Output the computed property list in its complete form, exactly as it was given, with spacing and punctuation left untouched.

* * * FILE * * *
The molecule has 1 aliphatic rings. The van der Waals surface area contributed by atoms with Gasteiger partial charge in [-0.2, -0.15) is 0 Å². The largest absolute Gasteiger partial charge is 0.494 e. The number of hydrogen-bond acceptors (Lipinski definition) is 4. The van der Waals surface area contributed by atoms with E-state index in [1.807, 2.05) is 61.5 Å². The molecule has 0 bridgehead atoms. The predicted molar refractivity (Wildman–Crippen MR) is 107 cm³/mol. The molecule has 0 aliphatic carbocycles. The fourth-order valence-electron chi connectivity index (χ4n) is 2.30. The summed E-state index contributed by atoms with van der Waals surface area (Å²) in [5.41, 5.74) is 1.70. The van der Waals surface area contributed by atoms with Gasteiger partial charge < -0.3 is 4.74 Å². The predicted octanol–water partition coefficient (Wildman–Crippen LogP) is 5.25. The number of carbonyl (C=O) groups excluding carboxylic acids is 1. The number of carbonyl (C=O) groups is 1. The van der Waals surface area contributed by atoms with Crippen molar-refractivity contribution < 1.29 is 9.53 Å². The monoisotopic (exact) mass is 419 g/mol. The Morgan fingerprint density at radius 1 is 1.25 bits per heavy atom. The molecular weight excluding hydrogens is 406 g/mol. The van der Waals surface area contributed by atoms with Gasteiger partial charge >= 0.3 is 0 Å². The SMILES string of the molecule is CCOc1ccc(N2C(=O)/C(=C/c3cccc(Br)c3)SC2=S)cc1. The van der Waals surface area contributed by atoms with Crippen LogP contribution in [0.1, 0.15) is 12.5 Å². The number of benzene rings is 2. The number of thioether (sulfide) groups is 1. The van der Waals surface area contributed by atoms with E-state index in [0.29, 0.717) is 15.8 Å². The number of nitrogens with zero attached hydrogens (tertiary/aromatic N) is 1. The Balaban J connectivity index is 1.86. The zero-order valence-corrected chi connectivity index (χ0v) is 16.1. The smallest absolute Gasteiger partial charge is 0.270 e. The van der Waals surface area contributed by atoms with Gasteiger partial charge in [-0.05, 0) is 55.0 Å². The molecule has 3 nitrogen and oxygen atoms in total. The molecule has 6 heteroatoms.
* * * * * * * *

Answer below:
The molecule has 1 aliphatic rings. The van der Waals surface area contributed by atoms with Gasteiger partial charge in [-0.2, -0.15) is 0 Å². The largest absolute Gasteiger partial charge is 0.494 e. The number of hydrogen-bond acceptors (Lipinski definition) is 4. The van der Waals surface area contributed by atoms with E-state index in [1.807, 2.05) is 61.5 Å². The molecule has 0 bridgehead atoms. The predicted molar refractivity (Wildman–Crippen MR) is 107 cm³/mol. The molecule has 0 aliphatic carbocycles. The fourth-order valence-electron chi connectivity index (χ4n) is 2.30. The summed E-state index contributed by atoms with van der Waals surface area (Å²) in [5.41, 5.74) is 1.70. The van der Waals surface area contributed by atoms with Gasteiger partial charge < -0.3 is 4.74 Å². The predicted octanol–water partition coefficient (Wildman–Crippen LogP) is 5.25. The number of carbonyl (C=O) groups excluding carboxylic acids is 1. The number of carbonyl (C=O) groups is 1. The van der Waals surface area contributed by atoms with Crippen molar-refractivity contribution < 1.29 is 9.53 Å². The monoisotopic (exact) mass is 419 g/mol. The Morgan fingerprint density at radius 1 is 1.25 bits per heavy atom. The molecular weight excluding hydrogens is 406 g/mol. The van der Waals surface area contributed by atoms with Gasteiger partial charge >= 0.3 is 0 Å². The SMILES string of the molecule is CCOc1ccc(N2C(=O)/C(=C/c3cccc(Br)c3)SC2=S)cc1. The van der Waals surface area contributed by atoms with Crippen LogP contribution in [0.1, 0.15) is 12.5 Å². The number of benzene rings is 2. The number of thioether (sulfide) groups is 1. The van der Waals surface area contributed by atoms with E-state index in [0.29, 0.717) is 15.8 Å². The number of nitrogens with zero attached hydrogens (tertiary/aromatic N) is 1. The Balaban J connectivity index is 1.86. The zero-order valence-corrected chi connectivity index (χ0v) is 16.1. The smallest absolute Gasteiger partial charge is 0.270 e. The van der Waals surface area contributed by atoms with Gasteiger partial charge in [-0.05, 0) is 55.0 Å². The molecule has 3 nitrogen and oxygen atoms in total. The molecule has 6 heteroatoms.